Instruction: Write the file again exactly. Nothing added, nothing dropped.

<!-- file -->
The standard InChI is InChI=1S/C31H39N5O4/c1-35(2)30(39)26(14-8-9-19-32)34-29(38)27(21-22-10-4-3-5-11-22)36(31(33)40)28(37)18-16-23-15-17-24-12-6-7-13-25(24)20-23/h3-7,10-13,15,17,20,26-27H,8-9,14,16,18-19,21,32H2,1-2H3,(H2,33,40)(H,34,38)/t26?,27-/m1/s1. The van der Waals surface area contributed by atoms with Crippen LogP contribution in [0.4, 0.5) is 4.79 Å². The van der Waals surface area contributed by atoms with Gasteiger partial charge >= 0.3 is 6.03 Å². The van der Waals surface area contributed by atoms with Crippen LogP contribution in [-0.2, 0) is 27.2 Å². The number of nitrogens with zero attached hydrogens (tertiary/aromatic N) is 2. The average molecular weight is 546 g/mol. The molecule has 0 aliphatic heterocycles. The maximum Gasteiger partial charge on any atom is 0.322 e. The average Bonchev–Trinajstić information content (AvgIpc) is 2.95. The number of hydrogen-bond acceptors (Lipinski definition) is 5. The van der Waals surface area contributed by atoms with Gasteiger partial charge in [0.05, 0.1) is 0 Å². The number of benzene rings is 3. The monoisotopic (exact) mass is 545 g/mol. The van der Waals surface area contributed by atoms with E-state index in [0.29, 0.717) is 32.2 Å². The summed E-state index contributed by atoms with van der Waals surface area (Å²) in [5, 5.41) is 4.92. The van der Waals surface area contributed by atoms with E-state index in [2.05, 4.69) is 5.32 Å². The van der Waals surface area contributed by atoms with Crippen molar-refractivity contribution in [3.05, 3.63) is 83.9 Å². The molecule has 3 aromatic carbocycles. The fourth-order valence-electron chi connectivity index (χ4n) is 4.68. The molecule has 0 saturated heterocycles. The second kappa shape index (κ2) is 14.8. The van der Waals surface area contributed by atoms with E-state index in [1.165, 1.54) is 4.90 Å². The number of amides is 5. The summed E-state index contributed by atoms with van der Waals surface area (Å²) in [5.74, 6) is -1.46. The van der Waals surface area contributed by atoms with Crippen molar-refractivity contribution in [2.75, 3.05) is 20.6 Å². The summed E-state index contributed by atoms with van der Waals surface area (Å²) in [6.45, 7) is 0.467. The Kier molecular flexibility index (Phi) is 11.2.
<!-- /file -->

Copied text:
The standard InChI is InChI=1S/C31H39N5O4/c1-35(2)30(39)26(14-8-9-19-32)34-29(38)27(21-22-10-4-3-5-11-22)36(31(33)40)28(37)18-16-23-15-17-24-12-6-7-13-25(24)20-23/h3-7,10-13,15,17,20,26-27H,8-9,14,16,18-19,21,32H2,1-2H3,(H2,33,40)(H,34,38)/t26?,27-/m1/s1. The van der Waals surface area contributed by atoms with Crippen LogP contribution in [0.4, 0.5) is 4.79 Å². The van der Waals surface area contributed by atoms with Gasteiger partial charge >= 0.3 is 6.03 Å². The van der Waals surface area contributed by atoms with Crippen LogP contribution in [-0.2, 0) is 27.2 Å². The number of nitrogens with zero attached hydrogens (tertiary/aromatic N) is 2. The average molecular weight is 546 g/mol. The molecule has 0 aliphatic heterocycles. The maximum Gasteiger partial charge on any atom is 0.322 e. The average Bonchev–Trinajstić information content (AvgIpc) is 2.95. The number of hydrogen-bond acceptors (Lipinski definition) is 5. The van der Waals surface area contributed by atoms with Gasteiger partial charge in [0.05, 0.1) is 0 Å². The number of benzene rings is 3. The monoisotopic (exact) mass is 545 g/mol. The van der Waals surface area contributed by atoms with E-state index in [0.29, 0.717) is 32.2 Å². The summed E-state index contributed by atoms with van der Waals surface area (Å²) in [5, 5.41) is 4.92. The van der Waals surface area contributed by atoms with E-state index in [2.05, 4.69) is 5.32 Å². The van der Waals surface area contributed by atoms with Crippen molar-refractivity contribution in [3.05, 3.63) is 83.9 Å². The molecule has 3 aromatic carbocycles. The fourth-order valence-electron chi connectivity index (χ4n) is 4.68. The molecule has 0 saturated heterocycles. The second kappa shape index (κ2) is 14.8. The van der Waals surface area contributed by atoms with E-state index in [1.165, 1.54) is 4.90 Å². The number of amides is 5. The summed E-state index contributed by atoms with van der Waals surface area (Å²) in [5.74, 6) is -1.46. The van der Waals surface area contributed by atoms with Crippen molar-refractivity contribution in [2.75, 3.05) is 20.6 Å². The summed E-state index contributed by atoms with van der Waals surface area (Å²) in [6.45, 7) is 0.467. The Kier molecular flexibility index (Phi) is 11.2.